Note that the fact that the bank is willing to fall-back to asking for your SSN or Address, etc., is the real scandal here. If you refuse to authenticate yourself securely, you should not be given the option to provide some facts about the victim you're trying to impersonate.

  • A bank I used had a typical 'make your own security question and answer' scheme, but what I liked about it was that instead of asking for the answer, the rep on the phone asked for 2 random letters from the answer. "What is the 2nd and 6th letter of the answer?" Simple enough, non-factual, and no 'overhearing' vulnerability. It was also only used when calling in. – schroeder Jun 19 '14 at 21:13
  • @Schroeder - who decides the "random" letters? What happens when dealing with something like Arabic, where some letters combine in words (so computer output might not be correct, or otherwise match what a person gives)? If the CSR doesn't ask you the question, it's essentially a call-in pin (of only two digits). If they do, it's likely to be publicly available information. Too, some people are going to have a hard time figuring out character index, and so will write it down... potentially permanently. I dislike that scheme. – Clockwork-Muse Jun 20 '14 at 5:27
  • @Clockwork-Muse I agree with all of your points. It seemed like the rep's computer chose the random letters. It required the language to be one of the official languages of the country of the bank, but that is not unreasonable. The guidance when created the Q&A was to not make it public information. In my personal experience, the general public does not have a problem with character indexes of words in their native language. I agree with all the weaknesses, but as a customer, I thought it was an effective scheme nonetheless. – schroeder Jun 20 '14 at 14:32
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As an authentication mechanism, passwords are not bad -- in fact, passwords are meant for authentication. Historically, phone lines have been prone to spying, but that was in days before the Internet. I don't claim that phone lines are more secure now; rather, that people who want to spy on bank passwords concentrate on computer attacks, mainly because they can perpetrate them from the comfort of their home (or basement or den), whereas classical interception often involves some physical operations on outdoor equipments, implying exposure to meteorological elements, night-time fumbling with wires, crouching under dumpsters, and other activities which have little appeal to the young generations that we get nowadays.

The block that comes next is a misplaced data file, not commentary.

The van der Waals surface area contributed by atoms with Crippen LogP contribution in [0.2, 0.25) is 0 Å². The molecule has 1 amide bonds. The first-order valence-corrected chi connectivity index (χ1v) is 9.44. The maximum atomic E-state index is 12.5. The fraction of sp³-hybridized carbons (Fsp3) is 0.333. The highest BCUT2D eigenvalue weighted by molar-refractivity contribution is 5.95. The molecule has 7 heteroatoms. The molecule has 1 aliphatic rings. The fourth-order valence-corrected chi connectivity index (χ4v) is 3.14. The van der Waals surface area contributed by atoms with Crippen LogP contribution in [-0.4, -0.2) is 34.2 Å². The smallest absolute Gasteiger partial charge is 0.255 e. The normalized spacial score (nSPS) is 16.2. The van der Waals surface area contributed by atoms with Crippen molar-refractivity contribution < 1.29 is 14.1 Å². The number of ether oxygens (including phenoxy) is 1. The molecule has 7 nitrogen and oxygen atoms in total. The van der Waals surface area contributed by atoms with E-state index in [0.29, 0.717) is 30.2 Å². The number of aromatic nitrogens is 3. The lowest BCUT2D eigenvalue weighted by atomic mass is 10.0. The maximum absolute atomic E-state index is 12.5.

The problem with password-over-phone is that banks train their customer never to give away their passwords. At least all my banks do. They point out that the password secrecy is my responsibility. Disclosing my password over the phone would be a gross misbehaviour on my part. They swear that their representative will never ask for my password, whether over the phone or even if I meet them physically.

There are good reasons for such training: it makes customers much more resilient to con-artists (that kind of attack is much older than computers, but somehow people felt the need to forge an ugly neologism -- "phishing" -- for the case of computers). Now if the bank employees begin to ask for the customer's password, then all that training goes down the drain.

Security requires the cooperation of users. Cooperation is achieved through education. Education relies on coherence. The employee behaviour you describe contradicts that coherence.

(@tylerl exposes several alternate solutions. He is right in pointing out that the SSN, address and mother's maiden name are terrible authentication methods. But I insist that reusing the Web site's password is not much better.)

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The simple rule to adopt is to never give out a password. As you say, they should be held in an encrypted form and besides, the bank has no need for the password to access your details. The closest they should come is asking for random letters from a 'memorable word or phrase' and that should not be the same as your password.

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You are right, They don't need to know your password and can verify by Name, Address and DoB. No need to tell them your password and it will most likely be against company rules "Never tell your password to anyone" is always #1 when working with passwords.

--EDIT--

I was unaware of other companies issuing a "Billing Password" or another password just for technical enquiries. A Pin or another small identifier is possible but for the majority it's usually Location, Date of Birth and Last name + Secret Answer to a Question.